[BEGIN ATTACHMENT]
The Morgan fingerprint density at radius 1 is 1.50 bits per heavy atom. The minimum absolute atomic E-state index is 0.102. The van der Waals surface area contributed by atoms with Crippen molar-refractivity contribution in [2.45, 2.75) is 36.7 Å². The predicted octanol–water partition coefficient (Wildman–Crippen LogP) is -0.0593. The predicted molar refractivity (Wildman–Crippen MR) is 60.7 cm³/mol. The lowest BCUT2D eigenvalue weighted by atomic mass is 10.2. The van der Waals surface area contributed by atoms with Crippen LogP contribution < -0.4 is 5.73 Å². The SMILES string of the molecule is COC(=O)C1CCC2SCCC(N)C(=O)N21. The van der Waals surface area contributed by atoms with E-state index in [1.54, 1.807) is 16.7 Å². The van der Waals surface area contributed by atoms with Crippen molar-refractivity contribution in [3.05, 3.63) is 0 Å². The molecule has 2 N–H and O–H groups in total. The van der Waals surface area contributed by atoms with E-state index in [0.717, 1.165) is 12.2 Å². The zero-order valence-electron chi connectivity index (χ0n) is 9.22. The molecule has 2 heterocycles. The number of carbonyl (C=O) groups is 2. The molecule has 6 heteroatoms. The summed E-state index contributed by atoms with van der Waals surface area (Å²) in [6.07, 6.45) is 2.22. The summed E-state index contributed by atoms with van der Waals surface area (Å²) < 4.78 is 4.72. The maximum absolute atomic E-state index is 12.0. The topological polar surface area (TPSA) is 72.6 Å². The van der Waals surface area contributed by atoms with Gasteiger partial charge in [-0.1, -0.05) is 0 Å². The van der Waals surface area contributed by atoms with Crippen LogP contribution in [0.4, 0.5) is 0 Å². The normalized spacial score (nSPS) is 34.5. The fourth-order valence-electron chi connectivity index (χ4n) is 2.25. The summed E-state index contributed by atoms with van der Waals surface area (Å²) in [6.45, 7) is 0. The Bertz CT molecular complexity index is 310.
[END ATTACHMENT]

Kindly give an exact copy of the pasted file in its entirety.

The Morgan fingerprint density at radius 1 is 1.50 bits per heavy atom. The minimum absolute atomic E-state index is 0.102. The van der Waals surface area contributed by atoms with Crippen molar-refractivity contribution in [2.45, 2.75) is 36.7 Å². The predicted octanol–water partition coefficient (Wildman–Crippen LogP) is -0.0593. The predicted molar refractivity (Wildman–Crippen MR) is 60.7 cm³/mol. The lowest BCUT2D eigenvalue weighted by atomic mass is 10.2. The van der Waals surface area contributed by atoms with Crippen LogP contribution < -0.4 is 5.73 Å². The SMILES string of the molecule is COC(=O)C1CCC2SCCC(N)C(=O)N21. The van der Waals surface area contributed by atoms with E-state index in [1.54, 1.807) is 16.7 Å². The van der Waals surface area contributed by atoms with Crippen molar-refractivity contribution in [3.05, 3.63) is 0 Å². The molecule has 2 N–H and O–H groups in total. The van der Waals surface area contributed by atoms with E-state index in [0.717, 1.165) is 12.2 Å². The zero-order valence-electron chi connectivity index (χ0n) is 9.22. The molecule has 2 heterocycles. The number of carbonyl (C=O) groups is 2. The molecule has 6 heteroatoms. The summed E-state index contributed by atoms with van der Waals surface area (Å²) in [6.07, 6.45) is 2.22. The summed E-state index contributed by atoms with van der Waals surface area (Å²) < 4.78 is 4.72. The maximum absolute atomic E-state index is 12.0. The topological polar surface area (TPSA) is 72.6 Å². The van der Waals surface area contributed by atoms with Gasteiger partial charge in [-0.1, -0.05) is 0 Å². The van der Waals surface area contributed by atoms with Crippen LogP contribution in [0.4, 0.5) is 0 Å². The normalized spacial score (nSPS) is 34.5. The fourth-order valence-electron chi connectivity index (χ4n) is 2.25. The summed E-state index contributed by atoms with van der Waals surface area (Å²) in [6.45, 7) is 0. The Bertz CT molecular complexity index is 310.